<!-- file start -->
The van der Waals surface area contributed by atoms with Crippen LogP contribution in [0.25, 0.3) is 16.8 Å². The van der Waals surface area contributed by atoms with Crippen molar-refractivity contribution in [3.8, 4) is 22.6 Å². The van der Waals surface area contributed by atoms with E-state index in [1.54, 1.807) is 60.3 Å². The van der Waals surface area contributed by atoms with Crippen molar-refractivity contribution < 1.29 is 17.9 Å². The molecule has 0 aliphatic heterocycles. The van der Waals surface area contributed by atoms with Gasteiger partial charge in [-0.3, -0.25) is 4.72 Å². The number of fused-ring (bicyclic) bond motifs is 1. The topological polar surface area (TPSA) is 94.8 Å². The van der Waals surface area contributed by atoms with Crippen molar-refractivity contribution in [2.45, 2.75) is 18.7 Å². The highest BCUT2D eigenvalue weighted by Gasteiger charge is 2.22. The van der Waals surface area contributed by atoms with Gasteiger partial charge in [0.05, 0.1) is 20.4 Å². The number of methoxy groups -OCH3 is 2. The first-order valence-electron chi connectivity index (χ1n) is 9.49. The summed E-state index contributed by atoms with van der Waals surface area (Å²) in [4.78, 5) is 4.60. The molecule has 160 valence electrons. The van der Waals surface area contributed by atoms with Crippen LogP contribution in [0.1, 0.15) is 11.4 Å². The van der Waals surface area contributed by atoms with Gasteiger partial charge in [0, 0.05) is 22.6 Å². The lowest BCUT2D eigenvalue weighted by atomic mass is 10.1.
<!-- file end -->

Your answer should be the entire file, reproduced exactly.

The van der Waals surface area contributed by atoms with Crippen LogP contribution in [0.25, 0.3) is 16.8 Å². The van der Waals surface area contributed by atoms with Crippen molar-refractivity contribution in [3.8, 4) is 22.6 Å². The van der Waals surface area contributed by atoms with E-state index in [1.54, 1.807) is 60.3 Å². The van der Waals surface area contributed by atoms with Crippen molar-refractivity contribution < 1.29 is 17.9 Å². The molecule has 0 aliphatic heterocycles. The van der Waals surface area contributed by atoms with Gasteiger partial charge in [-0.3, -0.25) is 4.72 Å². The number of fused-ring (bicyclic) bond motifs is 1. The topological polar surface area (TPSA) is 94.8 Å². The van der Waals surface area contributed by atoms with Crippen molar-refractivity contribution in [2.45, 2.75) is 18.7 Å². The highest BCUT2D eigenvalue weighted by Gasteiger charge is 2.22. The van der Waals surface area contributed by atoms with Gasteiger partial charge in [0.05, 0.1) is 20.4 Å². The number of methoxy groups -OCH3 is 2. The first-order valence-electron chi connectivity index (χ1n) is 9.49. The summed E-state index contributed by atoms with van der Waals surface area (Å²) in [4.78, 5) is 4.60. The molecule has 160 valence electrons. The van der Waals surface area contributed by atoms with Crippen LogP contribution in [0.1, 0.15) is 11.4 Å². The van der Waals surface area contributed by atoms with Gasteiger partial charge in [0, 0.05) is 22.6 Å². The lowest BCUT2D eigenvalue weighted by atomic mass is 10.1.